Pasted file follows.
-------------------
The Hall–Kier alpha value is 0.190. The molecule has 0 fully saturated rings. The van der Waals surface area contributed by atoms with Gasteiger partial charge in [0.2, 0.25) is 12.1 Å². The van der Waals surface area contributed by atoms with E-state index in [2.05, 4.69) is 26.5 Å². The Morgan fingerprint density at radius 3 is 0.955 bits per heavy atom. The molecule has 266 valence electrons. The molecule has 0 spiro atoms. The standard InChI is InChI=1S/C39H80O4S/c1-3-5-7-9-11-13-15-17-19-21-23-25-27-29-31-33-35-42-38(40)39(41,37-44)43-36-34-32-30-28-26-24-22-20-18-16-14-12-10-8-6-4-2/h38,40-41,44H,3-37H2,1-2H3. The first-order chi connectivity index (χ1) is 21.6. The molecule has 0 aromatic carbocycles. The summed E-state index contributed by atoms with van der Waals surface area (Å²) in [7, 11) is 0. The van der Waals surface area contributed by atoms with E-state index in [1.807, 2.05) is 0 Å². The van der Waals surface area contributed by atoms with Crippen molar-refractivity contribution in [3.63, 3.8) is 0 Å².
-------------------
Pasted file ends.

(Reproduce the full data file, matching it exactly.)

The Hall–Kier alpha value is 0.190. The molecule has 0 fully saturated rings. The van der Waals surface area contributed by atoms with Gasteiger partial charge in [0.2, 0.25) is 12.1 Å². The van der Waals surface area contributed by atoms with E-state index in [2.05, 4.69) is 26.5 Å². The Morgan fingerprint density at radius 3 is 0.955 bits per heavy atom. The molecule has 266 valence electrons. The molecule has 0 spiro atoms. The standard InChI is InChI=1S/C39H80O4S/c1-3-5-7-9-11-13-15-17-19-21-23-25-27-29-31-33-35-42-38(40)39(41,37-44)43-36-34-32-30-28-26-24-22-20-18-16-14-12-10-8-6-4-2/h38,40-41,44H,3-37H2,1-2H3. The first-order chi connectivity index (χ1) is 21.6. The molecule has 0 aromatic carbocycles. The summed E-state index contributed by atoms with van der Waals surface area (Å²) in [7, 11) is 0. The van der Waals surface area contributed by atoms with E-state index in [1.807, 2.05) is 0 Å². The van der Waals surface area contributed by atoms with Crippen molar-refractivity contribution in [3.63, 3.8) is 0 Å².